Perhaps the most peculiar characteristic of war in a cyber age is how well it resists the traditional restrictions of warfare. As everything and everyone becomes connected, it’s very hard to confine cyberwar to a discrete place or bounded time. A few clicks, several thousand shares, and an incident escalates from a local to regional to international crisis. This is the force-multiplier effect of the cyber age, with 9/11 as the most seminal and inspirational example. Access to the internet and flight simulators made it possible for Osama bin Laden and 19 kamikaze fanatics to topple the World Trade Center, hit the Pentagon, kill nearly 3,000 people, and cause billions of dollars in damages (trillions if we include second-order effects, like the Iraq War and the rise of ISIS).

If there is a prejudice to war in the cyber age, it can be found in the conceit that virtualization makes war more virtuous. Rather than resorting to the convention of bombs, the United States and Israel inserted the Stuxnet virus to degrade the Iranian nuclear weapon program; no matter that the virus proved to be less than a precise munition and rapidly spread to non-targeted industrial platforms. Wikileaks hacked thousands of embassy cables to make U.S. diplomacy more transparent and democratic; no matter the collateral damage done to alliances and coalition efforts to restrain anti-democratic regimes. Drones pursue a cleaner kill; no matter the virtual terror induced upon whole populations.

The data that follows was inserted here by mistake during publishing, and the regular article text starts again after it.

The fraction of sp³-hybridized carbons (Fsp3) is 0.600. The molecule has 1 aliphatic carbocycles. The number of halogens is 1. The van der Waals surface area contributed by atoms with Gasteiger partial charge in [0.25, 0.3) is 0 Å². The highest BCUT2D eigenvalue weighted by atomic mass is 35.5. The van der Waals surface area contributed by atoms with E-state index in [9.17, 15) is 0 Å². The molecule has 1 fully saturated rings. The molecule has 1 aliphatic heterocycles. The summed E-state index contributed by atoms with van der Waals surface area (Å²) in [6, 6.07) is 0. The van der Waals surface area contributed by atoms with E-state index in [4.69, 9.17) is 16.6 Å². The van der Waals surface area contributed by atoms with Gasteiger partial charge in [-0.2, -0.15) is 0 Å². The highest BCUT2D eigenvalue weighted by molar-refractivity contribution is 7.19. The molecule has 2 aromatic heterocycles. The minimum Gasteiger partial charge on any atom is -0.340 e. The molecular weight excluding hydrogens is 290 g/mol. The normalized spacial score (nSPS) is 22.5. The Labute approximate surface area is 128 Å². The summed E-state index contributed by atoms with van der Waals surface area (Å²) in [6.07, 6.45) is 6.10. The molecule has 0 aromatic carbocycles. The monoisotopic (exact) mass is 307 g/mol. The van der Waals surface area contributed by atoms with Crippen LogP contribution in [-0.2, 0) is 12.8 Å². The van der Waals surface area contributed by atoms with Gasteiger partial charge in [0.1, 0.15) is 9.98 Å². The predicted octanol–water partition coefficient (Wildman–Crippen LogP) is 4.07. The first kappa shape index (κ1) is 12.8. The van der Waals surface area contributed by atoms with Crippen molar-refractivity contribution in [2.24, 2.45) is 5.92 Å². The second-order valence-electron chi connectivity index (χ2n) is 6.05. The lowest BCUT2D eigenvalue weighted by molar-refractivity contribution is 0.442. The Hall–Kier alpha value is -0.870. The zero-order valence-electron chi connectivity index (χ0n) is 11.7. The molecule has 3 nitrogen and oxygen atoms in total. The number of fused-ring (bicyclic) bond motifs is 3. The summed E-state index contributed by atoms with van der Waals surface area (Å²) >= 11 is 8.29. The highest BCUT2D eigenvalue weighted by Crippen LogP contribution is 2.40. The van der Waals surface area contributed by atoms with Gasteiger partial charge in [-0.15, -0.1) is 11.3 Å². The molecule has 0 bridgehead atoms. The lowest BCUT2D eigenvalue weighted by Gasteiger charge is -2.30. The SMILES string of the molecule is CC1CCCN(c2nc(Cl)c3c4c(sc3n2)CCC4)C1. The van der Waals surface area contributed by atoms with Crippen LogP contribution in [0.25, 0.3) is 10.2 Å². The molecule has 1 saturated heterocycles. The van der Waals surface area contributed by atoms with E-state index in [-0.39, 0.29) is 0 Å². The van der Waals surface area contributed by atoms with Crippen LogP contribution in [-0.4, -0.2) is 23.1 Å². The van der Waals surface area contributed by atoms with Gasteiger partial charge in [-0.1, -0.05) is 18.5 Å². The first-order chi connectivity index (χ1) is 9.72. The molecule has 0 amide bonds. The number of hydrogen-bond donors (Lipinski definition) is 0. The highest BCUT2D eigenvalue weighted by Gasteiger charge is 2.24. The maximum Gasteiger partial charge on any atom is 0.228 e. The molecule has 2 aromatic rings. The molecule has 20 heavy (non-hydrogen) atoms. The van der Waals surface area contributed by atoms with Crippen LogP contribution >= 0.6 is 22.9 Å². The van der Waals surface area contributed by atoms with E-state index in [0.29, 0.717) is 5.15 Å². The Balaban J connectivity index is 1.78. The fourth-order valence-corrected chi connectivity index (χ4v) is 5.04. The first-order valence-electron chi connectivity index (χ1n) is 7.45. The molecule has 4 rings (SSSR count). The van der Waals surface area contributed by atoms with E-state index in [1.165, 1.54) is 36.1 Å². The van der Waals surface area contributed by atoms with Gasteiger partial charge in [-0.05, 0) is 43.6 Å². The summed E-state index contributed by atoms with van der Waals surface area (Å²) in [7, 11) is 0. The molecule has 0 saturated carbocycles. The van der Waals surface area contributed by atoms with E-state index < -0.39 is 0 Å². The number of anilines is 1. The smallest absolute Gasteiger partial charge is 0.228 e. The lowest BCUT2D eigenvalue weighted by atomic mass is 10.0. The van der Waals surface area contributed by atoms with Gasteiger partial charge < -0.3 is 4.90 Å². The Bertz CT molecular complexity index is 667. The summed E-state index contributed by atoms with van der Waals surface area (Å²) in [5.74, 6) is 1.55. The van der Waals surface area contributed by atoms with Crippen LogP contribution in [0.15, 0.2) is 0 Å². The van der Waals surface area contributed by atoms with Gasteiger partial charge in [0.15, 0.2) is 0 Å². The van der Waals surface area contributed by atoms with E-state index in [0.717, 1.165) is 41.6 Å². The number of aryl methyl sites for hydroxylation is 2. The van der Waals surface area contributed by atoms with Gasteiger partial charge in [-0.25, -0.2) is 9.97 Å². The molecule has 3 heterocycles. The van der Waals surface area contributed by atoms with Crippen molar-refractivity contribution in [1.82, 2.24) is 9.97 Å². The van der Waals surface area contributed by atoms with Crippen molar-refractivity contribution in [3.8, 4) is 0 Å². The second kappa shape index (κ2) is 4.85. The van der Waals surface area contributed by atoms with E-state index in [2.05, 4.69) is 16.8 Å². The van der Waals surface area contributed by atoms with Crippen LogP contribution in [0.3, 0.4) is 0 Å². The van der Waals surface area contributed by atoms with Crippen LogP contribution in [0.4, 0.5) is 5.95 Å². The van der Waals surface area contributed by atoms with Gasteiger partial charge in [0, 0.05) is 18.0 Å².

Thirty years on, I think it is safe to say that we have not seen the worst of war in the cyber age. With so many networked actors operating simultaneously across multiple levels of power, prediction, pre-emption, or restriction of cyberwar is exceptionally difficult. Distinguishing intentional from accidental acts is hard. Knock-on effects will grow.

The cyber advantage might now go to the most technologically advanced powers, but the law of uneven development gives latecomers the edge. Which is why we should be asking now, before rather than after the Owl of Minerva takes flight at dusk, what war will look like in the quantum age.